Recent and Upcoming in Digital Publications: Five by Jamie Dedes on The World Literature Blog,  Jamie Dedes, Versifier of Truth, Womawords Literary Press, November 19, How 100,000 Poets Are Fostering Peace, Justice, and Sustainability, YOPP! * The Damask Garden, In a Woman’s Voice, August 11, 2019 / This short story is dedicated to all refugees. That would be one in every 113 people. * Five poems, Spirit of Nature, Opa Anthology of Poetry, 2019 * From the Small Beginning, Entropy Magazine (Enclave, #Final Poems), July 2019 * Over His Morning Coffee, Front Porch Review, July 2019 * Three poems, Our Poetry Archive, September 2019


“Every pair of eyes facing you has probably experienced something you could not endure.”  Lucille Clifton

“I am not a silent poet,” this Wednesday Writing Prompt in honor of Reuben Woolley

c estate of Reuben Woolley

“I have been seeing such increasing evidence of abuse recently that I felt it was time to do something. I am not a silent poet looks for poems about abuse in any of its forms, colour, gender, disability, the dismantlement of the care services, the privatisation of the NHS, the rape culture are just the examples that come to mind at the moment. It is not a site for rants which, if they are well written are welcome here [i.e. Facebook]. My idea for this group is for discussion about abuse and what we can do about it. There is room here, of course for poetry. I just felt it was time for me to get off my arse and try to do something.” Reuben Woolley, publisher of the webzine I Am Not A Silent Poet, A magazine for poetry and artwork protesting against abuse in any of its forms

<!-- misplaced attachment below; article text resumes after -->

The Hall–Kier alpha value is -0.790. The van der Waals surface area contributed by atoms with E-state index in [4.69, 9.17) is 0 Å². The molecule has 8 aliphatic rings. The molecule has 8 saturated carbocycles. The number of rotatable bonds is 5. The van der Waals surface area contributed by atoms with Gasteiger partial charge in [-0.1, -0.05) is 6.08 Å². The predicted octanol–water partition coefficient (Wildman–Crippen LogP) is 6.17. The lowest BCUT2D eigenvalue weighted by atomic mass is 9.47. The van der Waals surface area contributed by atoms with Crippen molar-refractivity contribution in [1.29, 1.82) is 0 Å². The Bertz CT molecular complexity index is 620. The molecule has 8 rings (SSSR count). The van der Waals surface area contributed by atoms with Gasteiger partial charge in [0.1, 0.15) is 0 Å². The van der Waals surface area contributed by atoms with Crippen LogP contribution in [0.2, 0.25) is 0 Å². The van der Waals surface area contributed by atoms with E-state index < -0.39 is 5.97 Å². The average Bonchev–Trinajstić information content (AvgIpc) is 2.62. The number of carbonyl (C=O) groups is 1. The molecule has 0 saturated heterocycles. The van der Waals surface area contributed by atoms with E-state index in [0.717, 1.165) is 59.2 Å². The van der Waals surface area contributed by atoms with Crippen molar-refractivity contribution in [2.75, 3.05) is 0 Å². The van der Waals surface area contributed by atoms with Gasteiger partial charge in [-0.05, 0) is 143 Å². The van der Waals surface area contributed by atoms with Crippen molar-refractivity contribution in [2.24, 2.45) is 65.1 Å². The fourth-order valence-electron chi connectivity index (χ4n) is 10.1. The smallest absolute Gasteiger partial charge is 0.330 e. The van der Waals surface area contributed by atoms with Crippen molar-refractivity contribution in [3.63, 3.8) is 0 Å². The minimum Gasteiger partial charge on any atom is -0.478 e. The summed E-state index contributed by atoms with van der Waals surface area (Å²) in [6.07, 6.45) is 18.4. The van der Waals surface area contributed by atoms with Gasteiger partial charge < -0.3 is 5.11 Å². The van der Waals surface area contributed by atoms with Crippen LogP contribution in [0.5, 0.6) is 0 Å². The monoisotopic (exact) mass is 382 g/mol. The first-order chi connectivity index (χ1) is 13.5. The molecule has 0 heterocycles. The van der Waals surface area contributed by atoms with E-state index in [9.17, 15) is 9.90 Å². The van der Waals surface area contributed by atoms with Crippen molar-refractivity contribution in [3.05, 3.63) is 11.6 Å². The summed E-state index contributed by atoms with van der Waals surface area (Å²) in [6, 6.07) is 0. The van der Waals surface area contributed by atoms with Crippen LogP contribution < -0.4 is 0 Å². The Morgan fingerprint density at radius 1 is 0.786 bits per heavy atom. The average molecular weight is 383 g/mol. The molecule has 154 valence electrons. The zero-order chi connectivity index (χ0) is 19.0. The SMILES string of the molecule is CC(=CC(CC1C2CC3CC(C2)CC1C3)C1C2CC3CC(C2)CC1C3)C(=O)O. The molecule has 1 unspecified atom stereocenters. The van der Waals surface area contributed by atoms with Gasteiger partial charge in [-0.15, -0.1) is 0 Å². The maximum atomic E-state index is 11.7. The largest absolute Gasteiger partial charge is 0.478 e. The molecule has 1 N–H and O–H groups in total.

Reuben Woolley died last week and so many of us are feeling the loss of this man who shared our ideals, wrote poems of protest and resistance, and published “quality poems of protest” on his webzine site as well as poetry and information on his Facebook discussion page. His most recent book. This Hall of Tortures, was published in April 2019.  He recently sent me a copy for review. I was waiting until he got out of the hospital to send my interview questions.

“I am not a silent poet looks for poems about abuse in any of its forms: colour, gender, disability, the dismantlement of the care services, the privatisation of health services, the rape culture, FGM, our girls in Nigeria are just some of the examples that come to mind at the moment. It is not a site for rants.” 

Reuben was laid to rest on Monday and his daughter writes, “Although he was not a religious man, we decided to do brief ceremony at the Iglesia de los Milagros in Ágreda. In the same place where he and my mother got married 40 years ago, we came today to cry his death and celebrate his life.